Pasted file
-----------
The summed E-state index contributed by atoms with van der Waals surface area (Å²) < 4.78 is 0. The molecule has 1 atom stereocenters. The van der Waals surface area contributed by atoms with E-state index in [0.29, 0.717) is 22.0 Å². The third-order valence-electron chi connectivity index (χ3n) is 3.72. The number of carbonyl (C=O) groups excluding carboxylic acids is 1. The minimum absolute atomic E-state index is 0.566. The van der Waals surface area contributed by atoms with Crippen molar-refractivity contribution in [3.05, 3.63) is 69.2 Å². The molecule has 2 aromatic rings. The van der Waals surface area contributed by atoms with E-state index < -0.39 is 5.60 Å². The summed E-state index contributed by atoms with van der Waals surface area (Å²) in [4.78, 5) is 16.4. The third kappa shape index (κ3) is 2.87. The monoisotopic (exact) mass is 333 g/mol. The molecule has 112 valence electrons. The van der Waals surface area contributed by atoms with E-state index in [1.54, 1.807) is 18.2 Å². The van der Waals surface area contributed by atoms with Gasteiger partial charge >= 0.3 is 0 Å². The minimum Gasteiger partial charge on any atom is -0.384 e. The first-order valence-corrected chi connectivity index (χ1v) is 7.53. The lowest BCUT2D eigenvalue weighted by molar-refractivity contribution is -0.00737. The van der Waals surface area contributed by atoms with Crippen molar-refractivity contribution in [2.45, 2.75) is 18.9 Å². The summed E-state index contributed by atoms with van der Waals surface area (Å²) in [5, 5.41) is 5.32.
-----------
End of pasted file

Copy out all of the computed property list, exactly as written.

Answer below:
The summed E-state index contributed by atoms with van der Waals surface area (Å²) < 4.78 is 0. The molecule has 1 atom stereocenters. The van der Waals surface area contributed by atoms with E-state index in [0.29, 0.717) is 22.0 Å². The third-order valence-electron chi connectivity index (χ3n) is 3.72. The number of carbonyl (C=O) groups excluding carboxylic acids is 1. The minimum absolute atomic E-state index is 0.566. The van der Waals surface area contributed by atoms with Crippen molar-refractivity contribution in [3.05, 3.63) is 69.2 Å². The molecule has 2 aromatic rings. The van der Waals surface area contributed by atoms with E-state index < -0.39 is 5.60 Å². The summed E-state index contributed by atoms with van der Waals surface area (Å²) in [4.78, 5) is 16.4. The third kappa shape index (κ3) is 2.87. The monoisotopic (exact) mass is 333 g/mol. The molecule has 112 valence electrons. The van der Waals surface area contributed by atoms with E-state index in [1.54, 1.807) is 18.2 Å². The van der Waals surface area contributed by atoms with Gasteiger partial charge >= 0.3 is 0 Å². The minimum Gasteiger partial charge on any atom is -0.384 e. The first-order valence-corrected chi connectivity index (χ1v) is 7.53. The lowest BCUT2D eigenvalue weighted by molar-refractivity contribution is -0.00737. The van der Waals surface area contributed by atoms with Crippen molar-refractivity contribution in [2.45, 2.75) is 18.9 Å². The summed E-state index contributed by atoms with van der Waals surface area (Å²) in [5, 5.41) is 5.32.